Back to School for me means that I need to create some new videos for routines and rules! I’ve found that my students will remember a short video more than seeing it “live, in person.”
YouTube for Teachers?
Yes! For my elementary art students, seeing that their teacher has a YouTube channel is VERY exciting. “How many followers do you have?” they ask. “YOU have a YouTube channel?” Seriously, just being an art teacher used to be enough to earn rock star status in their eyes. Apparently, now you also need some videos on YouTube.
I have written about some of my classroom videos before, but now that my art room is a choice-based art studio for my students, I want them to be able to view the videos when they need them. I have decided to post a QR code for some videos in the different centers in my classroom.
The new origami box needed instructions on how to set it up, use the items inside it and put it away. So I created a simple one and a half minute video with iMovie, a free movie maker app for iOS devices. I love to use this app on my iPad to quickly create movies for my students. iMovie has been a favorite here on Education Closet for quite a while!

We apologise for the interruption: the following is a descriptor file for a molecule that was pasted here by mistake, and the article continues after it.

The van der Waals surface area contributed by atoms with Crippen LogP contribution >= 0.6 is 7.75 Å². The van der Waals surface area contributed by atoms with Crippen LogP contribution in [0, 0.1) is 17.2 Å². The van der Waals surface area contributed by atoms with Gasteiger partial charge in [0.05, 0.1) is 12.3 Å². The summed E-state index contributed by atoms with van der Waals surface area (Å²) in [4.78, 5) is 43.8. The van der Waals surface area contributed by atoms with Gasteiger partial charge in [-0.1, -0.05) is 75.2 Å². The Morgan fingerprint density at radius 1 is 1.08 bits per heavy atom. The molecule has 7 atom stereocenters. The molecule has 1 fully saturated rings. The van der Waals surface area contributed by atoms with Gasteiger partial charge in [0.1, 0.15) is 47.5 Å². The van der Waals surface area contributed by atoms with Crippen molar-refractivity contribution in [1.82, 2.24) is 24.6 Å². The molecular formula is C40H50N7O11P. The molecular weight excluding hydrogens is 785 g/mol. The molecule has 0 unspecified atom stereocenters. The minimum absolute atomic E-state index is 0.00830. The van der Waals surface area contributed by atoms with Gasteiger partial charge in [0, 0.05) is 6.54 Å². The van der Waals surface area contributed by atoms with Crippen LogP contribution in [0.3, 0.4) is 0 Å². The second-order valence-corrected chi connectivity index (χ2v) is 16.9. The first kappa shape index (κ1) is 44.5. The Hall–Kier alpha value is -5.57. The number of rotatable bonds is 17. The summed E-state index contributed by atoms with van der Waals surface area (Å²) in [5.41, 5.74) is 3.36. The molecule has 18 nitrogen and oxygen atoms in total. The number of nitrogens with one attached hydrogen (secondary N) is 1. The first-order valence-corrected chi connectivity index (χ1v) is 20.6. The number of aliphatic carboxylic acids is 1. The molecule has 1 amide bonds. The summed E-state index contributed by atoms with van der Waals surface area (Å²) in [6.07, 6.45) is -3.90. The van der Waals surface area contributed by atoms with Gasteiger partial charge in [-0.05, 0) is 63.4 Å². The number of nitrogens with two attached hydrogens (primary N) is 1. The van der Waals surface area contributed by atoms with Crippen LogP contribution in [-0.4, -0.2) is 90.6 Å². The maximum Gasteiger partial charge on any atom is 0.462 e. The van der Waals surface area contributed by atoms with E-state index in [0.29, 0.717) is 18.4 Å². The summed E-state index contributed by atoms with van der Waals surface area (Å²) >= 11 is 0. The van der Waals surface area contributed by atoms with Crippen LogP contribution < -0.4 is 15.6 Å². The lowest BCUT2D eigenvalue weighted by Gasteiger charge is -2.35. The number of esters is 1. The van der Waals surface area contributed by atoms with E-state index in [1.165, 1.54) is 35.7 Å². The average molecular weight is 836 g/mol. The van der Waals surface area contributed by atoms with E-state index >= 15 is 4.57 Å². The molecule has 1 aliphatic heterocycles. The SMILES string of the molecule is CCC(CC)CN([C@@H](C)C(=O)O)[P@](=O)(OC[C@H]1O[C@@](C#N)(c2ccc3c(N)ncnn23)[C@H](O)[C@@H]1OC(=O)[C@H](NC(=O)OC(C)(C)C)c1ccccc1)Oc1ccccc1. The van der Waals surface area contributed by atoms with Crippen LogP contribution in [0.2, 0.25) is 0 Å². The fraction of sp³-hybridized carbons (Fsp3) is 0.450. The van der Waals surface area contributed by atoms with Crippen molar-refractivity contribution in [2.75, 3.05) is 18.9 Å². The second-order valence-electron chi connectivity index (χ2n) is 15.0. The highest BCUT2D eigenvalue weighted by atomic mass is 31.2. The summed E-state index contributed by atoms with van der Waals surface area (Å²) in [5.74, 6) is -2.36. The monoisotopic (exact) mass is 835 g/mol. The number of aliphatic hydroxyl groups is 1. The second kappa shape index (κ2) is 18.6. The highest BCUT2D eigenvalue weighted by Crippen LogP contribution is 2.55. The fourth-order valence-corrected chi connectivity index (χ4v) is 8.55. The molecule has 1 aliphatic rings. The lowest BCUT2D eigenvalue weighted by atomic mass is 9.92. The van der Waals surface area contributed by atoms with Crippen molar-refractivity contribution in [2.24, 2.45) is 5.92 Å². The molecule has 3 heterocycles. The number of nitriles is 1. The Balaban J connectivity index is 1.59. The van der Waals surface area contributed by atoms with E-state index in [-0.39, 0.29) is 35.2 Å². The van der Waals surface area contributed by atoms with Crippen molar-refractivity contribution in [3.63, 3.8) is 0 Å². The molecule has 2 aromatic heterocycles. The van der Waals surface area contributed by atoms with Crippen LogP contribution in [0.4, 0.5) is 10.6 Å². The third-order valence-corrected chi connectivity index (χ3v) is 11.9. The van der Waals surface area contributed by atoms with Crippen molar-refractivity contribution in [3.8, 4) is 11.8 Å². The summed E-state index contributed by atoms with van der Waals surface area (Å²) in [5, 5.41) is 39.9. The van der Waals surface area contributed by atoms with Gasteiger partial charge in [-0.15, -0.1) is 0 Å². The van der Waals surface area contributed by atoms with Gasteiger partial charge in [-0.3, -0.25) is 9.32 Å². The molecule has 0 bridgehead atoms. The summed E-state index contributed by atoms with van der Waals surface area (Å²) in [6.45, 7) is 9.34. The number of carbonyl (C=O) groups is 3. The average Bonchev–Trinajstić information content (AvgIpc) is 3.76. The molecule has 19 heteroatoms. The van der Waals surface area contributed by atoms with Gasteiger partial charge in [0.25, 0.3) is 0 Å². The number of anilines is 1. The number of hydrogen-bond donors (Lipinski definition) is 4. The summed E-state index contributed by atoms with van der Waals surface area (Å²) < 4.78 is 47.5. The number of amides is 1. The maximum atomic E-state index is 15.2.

Heads-up!: iMovie is just for iOS devices! So if you need to create a video on a different device, there are lots of choices. We Video and Adobe Spark Video are web based applications you can use on Chromebooks and computers.
Creating the Video
To create the video, I took photos of the origami box in every step of setting it up, using it and putting it away. Also, since I knew some students needed help to open the container that holds large origami paper, I took a short video of how to open it. I added text to each step in the iMovie app. Creating a voiceover that matched the words ensures that all students will understand the directions in the video.
Once the movie is finished, it is easy to upload it to YouTube right from the iPad! I log into my Google account and then upload to my YouTube channel.
To make the movie available for my students any time they might need it, I create a free visual QR code with the YouTube logo so they can scan it with an iPad and watch the video on their own. Yes, independently! I love that part, and they do, too!
Each iPad needs a free QR code reader app, and the students need to be taught how to use it. Once they know how it works, students love being able to use it themselves.
Would videos and QR codes help students be more independent in your classroom? Leave a comment below!
Amy Traggianese is an elementary visual arts educator and has been an art essentialist at a Connecticut Higher Order Thinking (HOT) School since 2001. A former kindergarten and first grade teacher, she has 30 years of arts integration experience. Amy specializes in integrating language arts, math, science and technology into the art curriculum. She presents at local and national conferences. Amy is an active educator voice on Facebook and Twitter, loves a good Twitter chat, and connects with other educators through social media.